In our general set up and in order to simplify the notation, in this paper we assume that relations such as ⫁=, ≤, <, ≠, between random variables and measurable sets, always hold with probability one, which means that the term P-a.s., is suppressed.

We recall that a positive random variable T is a

Generally, standby redundancy gives to the component an additional lifetime. In our context the standby operation of S by T is defined as the improvement of S by

Furthermore, in relation to

The compensator process is expressed in terms of conditional probability, given the available information and generalizes the classical notion of hazard. Intuitively this corresponds to produce whether the failure goes to occur now, on the basis of all observations available up to, but not including, the present.

The well known equivalence between distributions functions and compensator processes follows from [

In the case of independent lifetimes, the survival function of the improved lifetime by

Therefore the

In this fashion and preserving the independence case interpretation, we define, for dependent lifetimes, the

and

We observe that

Following this thinking, as a predictable compensator is unique we are going to find a probability measure under which

To proceed we consider the compensator transform

To prove the main Theorem of this section we are going to use the following Lemma:

Lemma 2.1 Under this section assumptions, the following process

is a nonnegative

Proof We consider the

It is sufficient to prove that the process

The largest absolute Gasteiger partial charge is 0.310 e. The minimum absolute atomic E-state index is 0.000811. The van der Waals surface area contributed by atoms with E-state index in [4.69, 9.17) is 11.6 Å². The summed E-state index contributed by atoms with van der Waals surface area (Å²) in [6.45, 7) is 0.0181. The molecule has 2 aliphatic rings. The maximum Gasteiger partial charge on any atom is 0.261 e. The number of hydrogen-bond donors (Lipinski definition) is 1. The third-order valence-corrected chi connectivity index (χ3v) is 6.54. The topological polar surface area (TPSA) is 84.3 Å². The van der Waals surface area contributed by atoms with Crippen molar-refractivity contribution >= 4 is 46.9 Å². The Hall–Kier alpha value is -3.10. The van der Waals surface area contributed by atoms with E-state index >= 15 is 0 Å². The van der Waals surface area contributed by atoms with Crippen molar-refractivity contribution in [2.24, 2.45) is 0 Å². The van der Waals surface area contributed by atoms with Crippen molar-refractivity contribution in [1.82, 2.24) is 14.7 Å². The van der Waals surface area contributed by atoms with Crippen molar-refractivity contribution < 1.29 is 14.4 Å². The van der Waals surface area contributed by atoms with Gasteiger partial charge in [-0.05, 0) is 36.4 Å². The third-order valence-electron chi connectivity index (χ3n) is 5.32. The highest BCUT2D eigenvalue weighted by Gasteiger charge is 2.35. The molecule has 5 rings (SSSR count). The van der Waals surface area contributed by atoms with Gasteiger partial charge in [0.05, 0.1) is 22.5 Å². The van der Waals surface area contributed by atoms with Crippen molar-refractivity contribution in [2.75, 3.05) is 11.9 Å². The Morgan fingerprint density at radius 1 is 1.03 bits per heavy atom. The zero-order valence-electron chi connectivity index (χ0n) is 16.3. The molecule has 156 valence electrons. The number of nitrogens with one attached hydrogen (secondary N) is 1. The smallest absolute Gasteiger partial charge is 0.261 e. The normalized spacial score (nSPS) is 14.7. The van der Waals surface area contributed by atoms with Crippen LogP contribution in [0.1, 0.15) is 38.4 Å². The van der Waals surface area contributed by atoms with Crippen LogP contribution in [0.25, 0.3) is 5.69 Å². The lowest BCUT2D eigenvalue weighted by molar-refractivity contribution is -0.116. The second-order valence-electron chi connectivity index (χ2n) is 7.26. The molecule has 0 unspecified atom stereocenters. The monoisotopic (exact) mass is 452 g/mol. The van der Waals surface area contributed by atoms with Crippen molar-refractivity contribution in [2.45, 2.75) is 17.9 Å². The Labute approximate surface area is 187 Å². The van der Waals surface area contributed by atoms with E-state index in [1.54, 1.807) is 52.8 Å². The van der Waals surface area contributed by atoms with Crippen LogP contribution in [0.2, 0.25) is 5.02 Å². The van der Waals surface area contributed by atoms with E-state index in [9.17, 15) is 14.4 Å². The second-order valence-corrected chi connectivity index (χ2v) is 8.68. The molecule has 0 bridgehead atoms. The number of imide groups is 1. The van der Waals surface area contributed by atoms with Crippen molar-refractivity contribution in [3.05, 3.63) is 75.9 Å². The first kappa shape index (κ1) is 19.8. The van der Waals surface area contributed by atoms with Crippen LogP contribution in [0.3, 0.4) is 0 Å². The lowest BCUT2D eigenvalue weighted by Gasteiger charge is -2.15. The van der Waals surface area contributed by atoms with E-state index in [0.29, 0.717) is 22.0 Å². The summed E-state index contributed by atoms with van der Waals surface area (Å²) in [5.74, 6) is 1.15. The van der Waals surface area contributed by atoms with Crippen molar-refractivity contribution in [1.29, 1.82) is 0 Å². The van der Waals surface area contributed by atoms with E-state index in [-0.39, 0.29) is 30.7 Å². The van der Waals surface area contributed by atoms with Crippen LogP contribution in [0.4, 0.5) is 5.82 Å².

is a bounded

Note that, for any

where

On the set

Otherwise, on the set

As the integrand

is a

Secondly, we consider the compensator transform

and with the same argument used to prove Lemma 2.1 we can prove Lemma 2.2:

Lemma 2.2 Under this section assumptions, the following process

is a nonnegative

Now, we can write the main theorem:

Theorem 2.3 Under this section assumptions, the following process

is a nonnegative local

Proof. Using Lemma 2.1, Lemma 2.2 and the Stieltjes differentiation rule we have

As by assumption

We are looking for a probability measure Q, such that, under Q,

Under certain conditions, it is possible to find Q. Indeed assume that the process

Nikodyn derivative

where

Remark 2.4. In reference to the first paragraph of this section, in the above setting we can identify the measure

In the case of cold standby redundancy, T does not fail before S, we can consider S < T and we have

In the case where T and S are identically distributed, we have

which can be used to define a standby redundancy through compensator transform when the standby component and the component in operation are stochastically dependent but identically distributed as in [

Due its importance we present these results in this section which appear in [

The evolution of components in time define a marked point process given through the failure times and the corresponding marks. We denote

The mathematical description of our observations, the complete information level, is given by a family of sub σ algebras of, denoted by

satisfies the Dellacherie conditions of right continuity and completeness.

Intuitively, at each time t the observer knows if the event

We consider, conveniently, the lifetimes

The behavior of the point process

Theorem 3.1 Let

Proof. From the total probability rule we have

As T and

we conclude that

The above decomposition allows us to define the signature process at component level.